- The Washington Times
Tuesday, August 17, 2021

With Election Day now less than three months away, Virginia gubernatorial candidates are ramping up their grassroots, get-out-the-vote efforts.

Both the Republican and Democratic campaigns are making strides to reach voters in every corner of the state through digital and in-person electioneering, a method that was impacted last year by the coronavirus pandemic.


With polls showing a tight race between GOP nominee Glenn Youngkin and Democrat Terry McAuliffe, mobilizing voters from the ground up could make the difference.

Bob Holsworth, a longtime Virginia political analyst, said garnering grassroots support is crucial in statewide races because of lessened voter turnout.

“There’s a turnout differential that can really help one party or the other,” Mr. Holsworth said. “So, the grassroots groups that can mobilize their voters and get them out are really important in this kind of election.”

The Youngkin campaign has recruited more than 4,800 volunteers to engage in phone banking, go door-to-door, and reach voters through online methods such as social media.

Volunteers for the Republican are focusing their messaging on public safety and education, as well as the first-time candidate’s business background.

The political director for the Youngkin campaign told The Washington Times that their top campaign focus is utilizing supporters’ own communities to spread news about Mr. Youngkin’s initiatives.

“We fundamentally believe that the most effective way to inform, mobilize, and persuade a voter is through a neighbor telling another neighbor how they’re going to vote, and then asking them to join,” the director said.

The Virginia Democratic Party is also working on mobilizing voters for Mr. McAuliffe, who served as the state’s governor from 2014 to 2018.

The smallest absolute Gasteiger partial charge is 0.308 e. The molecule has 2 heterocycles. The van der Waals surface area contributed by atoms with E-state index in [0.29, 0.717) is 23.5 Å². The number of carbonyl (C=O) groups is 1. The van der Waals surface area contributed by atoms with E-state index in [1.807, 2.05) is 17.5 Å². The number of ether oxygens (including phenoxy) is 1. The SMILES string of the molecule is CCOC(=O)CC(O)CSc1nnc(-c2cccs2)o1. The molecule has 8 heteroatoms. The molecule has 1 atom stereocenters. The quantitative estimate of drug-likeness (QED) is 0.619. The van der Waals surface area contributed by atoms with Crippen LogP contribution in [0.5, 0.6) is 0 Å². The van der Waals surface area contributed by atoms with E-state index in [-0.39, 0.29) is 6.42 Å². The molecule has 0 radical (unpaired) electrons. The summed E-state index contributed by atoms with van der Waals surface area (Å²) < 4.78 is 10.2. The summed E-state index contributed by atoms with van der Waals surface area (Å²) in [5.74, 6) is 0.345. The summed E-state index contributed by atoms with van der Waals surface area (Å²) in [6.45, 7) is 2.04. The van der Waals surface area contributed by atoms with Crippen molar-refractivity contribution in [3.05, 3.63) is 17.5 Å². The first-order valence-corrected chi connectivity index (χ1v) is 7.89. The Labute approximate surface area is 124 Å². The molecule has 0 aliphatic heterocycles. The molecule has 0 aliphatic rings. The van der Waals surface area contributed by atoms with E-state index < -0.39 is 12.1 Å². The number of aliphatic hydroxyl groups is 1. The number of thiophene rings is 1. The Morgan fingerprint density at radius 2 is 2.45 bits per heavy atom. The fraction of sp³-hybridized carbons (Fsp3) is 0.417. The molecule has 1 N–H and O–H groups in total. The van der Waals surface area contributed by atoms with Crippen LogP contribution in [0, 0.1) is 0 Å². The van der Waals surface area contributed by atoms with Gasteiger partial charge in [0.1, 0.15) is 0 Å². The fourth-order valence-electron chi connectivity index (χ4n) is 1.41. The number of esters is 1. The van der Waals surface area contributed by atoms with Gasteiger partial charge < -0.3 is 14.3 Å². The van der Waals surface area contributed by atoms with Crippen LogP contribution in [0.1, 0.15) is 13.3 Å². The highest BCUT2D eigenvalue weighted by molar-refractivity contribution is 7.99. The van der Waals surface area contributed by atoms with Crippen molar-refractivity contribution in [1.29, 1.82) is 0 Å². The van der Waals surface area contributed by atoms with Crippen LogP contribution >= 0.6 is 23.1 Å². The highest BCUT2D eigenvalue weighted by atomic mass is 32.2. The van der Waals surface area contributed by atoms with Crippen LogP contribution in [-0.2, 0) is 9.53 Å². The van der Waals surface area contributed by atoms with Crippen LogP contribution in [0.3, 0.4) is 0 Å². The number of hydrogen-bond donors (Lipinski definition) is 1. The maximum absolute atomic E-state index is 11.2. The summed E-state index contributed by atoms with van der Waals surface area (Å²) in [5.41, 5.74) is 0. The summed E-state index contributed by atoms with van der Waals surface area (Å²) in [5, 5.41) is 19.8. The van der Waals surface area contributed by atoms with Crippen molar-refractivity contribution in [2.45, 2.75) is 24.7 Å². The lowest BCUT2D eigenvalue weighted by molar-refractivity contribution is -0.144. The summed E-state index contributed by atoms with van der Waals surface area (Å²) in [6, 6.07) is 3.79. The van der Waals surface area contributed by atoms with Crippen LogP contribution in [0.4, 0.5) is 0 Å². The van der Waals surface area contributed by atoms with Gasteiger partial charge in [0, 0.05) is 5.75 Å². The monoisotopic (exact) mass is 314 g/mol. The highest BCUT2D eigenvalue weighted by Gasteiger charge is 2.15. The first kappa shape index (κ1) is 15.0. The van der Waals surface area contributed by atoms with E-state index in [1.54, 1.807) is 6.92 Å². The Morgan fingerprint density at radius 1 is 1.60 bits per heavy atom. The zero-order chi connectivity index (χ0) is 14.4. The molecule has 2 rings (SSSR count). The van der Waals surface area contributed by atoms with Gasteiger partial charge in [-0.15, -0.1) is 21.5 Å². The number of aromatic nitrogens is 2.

The state party is working on outreach efforts toward Democrats, Independents and moderate Republicans in hopes of expanding its base to turn out for the candidate.

In addition to texting and phone campaigns and in-person canvassing, organizers are emphasizing early voting and mail-in voting to mobilize people to cast their ballot early.

“Virginians are excited to vote this fall for Terry McAuliffe and Virginia Democrats for their commitment to creating good-paying jobs, making health care more affordable, and giving every Virginia child a world-class education,” said Manuel Bonder, DPVA spokesman.

The latest poll on the race shows Mr. McAuliffe slightly leading his challenger.

A survey by Conservatives for Clean Energy conducted by co/efficient found that Mr. McAuliffe had 45% of voter support, compared to Mr. Youngkin’s 40%. Another 13% were undecided while 2% supported Libertarian candidate Princess Blanding.

Mr. McAuliffe is leading in support from urban voters 61% to 32% and women 53% to 35%, while Mr. Youngkin is leading men 45% to 37% and rural voters 59% to 28%.

The Democratic nominee, however, also leads suburban voters 51% to 30%. Suburban voters are a highly coveted group by both campaigns due to their tendency to swing back and forth on their party support.

The poll was conducted between July 25-27 and surveyed 762 likely voters, with a margin of error of 3.55%.

Still, turnout in Virginia’s gubernatorial races remains low in comparison to presidential elections.

The last election in 2017 saw more than 2.6 million votes cast, compared to 4.4 million votes cast in the 2020 presidential election, which saw historic turnout nationwide.

Mr. Holsworth said Democrats have to work to keep suburban voters who may come out on an anti-Trump vote against the GOP, while also mobilizing Black communities to vote.

Mr. Youngkin’s campaign, on the other hand, has also been vying to win over the suburbs by responding to some parents’ concerns of education, including the introduction of critical race theory curricula.

One other demographic both campaigns may seek out is the youth vote, though younger voters have historically leaned liberal.

“Each side will make an effort to reach younger voters. There’s College Republicans and groups like that,” Mr. Holsworth said. “But given the fact that younger voters tilt so heavily toward the Democrats, it’s more important for them to try to ensure that the turnout slippage from the presidential race is not that dramatic.”

Election Day is Nov. 2.

• Mica Soellner can be reached at msoellner@washingtontimes.com.


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